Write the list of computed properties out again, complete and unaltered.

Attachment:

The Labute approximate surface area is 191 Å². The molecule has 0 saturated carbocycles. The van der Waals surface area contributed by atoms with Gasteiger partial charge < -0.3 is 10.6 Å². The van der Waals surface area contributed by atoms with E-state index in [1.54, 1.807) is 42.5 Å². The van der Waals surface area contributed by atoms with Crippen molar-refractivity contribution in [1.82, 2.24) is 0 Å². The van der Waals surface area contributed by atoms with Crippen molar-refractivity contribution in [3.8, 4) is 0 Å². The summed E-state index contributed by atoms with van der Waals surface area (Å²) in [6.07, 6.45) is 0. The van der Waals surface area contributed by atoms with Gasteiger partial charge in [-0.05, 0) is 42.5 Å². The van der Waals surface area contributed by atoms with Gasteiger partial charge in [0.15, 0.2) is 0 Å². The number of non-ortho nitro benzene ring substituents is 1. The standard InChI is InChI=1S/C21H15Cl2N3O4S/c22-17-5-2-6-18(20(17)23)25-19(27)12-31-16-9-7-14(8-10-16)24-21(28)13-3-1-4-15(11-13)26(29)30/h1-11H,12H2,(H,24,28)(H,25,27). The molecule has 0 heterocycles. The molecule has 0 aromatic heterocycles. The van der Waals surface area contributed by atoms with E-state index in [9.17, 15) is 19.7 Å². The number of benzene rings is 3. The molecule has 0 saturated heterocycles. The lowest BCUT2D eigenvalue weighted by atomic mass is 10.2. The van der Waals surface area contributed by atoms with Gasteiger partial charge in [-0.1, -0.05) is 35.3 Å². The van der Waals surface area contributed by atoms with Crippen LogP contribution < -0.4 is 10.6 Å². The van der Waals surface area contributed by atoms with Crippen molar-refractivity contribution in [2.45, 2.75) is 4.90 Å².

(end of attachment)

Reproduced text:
The Labute approximate surface area is 191 Å². The molecule has 0 saturated carbocycles. The van der Waals surface area contributed by atoms with Gasteiger partial charge < -0.3 is 10.6 Å². The van der Waals surface area contributed by atoms with E-state index in [1.54, 1.807) is 42.5 Å². The van der Waals surface area contributed by atoms with Crippen molar-refractivity contribution in [1.82, 2.24) is 0 Å². The van der Waals surface area contributed by atoms with Crippen molar-refractivity contribution in [3.8, 4) is 0 Å². The summed E-state index contributed by atoms with van der Waals surface area (Å²) in [6.07, 6.45) is 0. The van der Waals surface area contributed by atoms with Gasteiger partial charge in [-0.05, 0) is 42.5 Å². The van der Waals surface area contributed by atoms with Gasteiger partial charge in [0.15, 0.2) is 0 Å². The number of non-ortho nitro benzene ring substituents is 1. The standard InChI is InChI=1S/C21H15Cl2N3O4S/c22-17-5-2-6-18(20(17)23)25-19(27)12-31-16-9-7-14(8-10-16)24-21(28)13-3-1-4-15(11-13)26(29)30/h1-11H,12H2,(H,24,28)(H,25,27). The molecule has 0 heterocycles. The molecule has 0 aromatic heterocycles. The van der Waals surface area contributed by atoms with E-state index in [9.17, 15) is 19.7 Å². The number of benzene rings is 3. The molecule has 0 saturated heterocycles. The lowest BCUT2D eigenvalue weighted by atomic mass is 10.2. The van der Waals surface area contributed by atoms with Gasteiger partial charge in [-0.1, -0.05) is 35.3 Å². The van der Waals surface area contributed by atoms with Crippen LogP contribution < -0.4 is 10.6 Å². The van der Waals surface area contributed by atoms with Crippen molar-refractivity contribution in [2.45, 2.75) is 4.90 Å².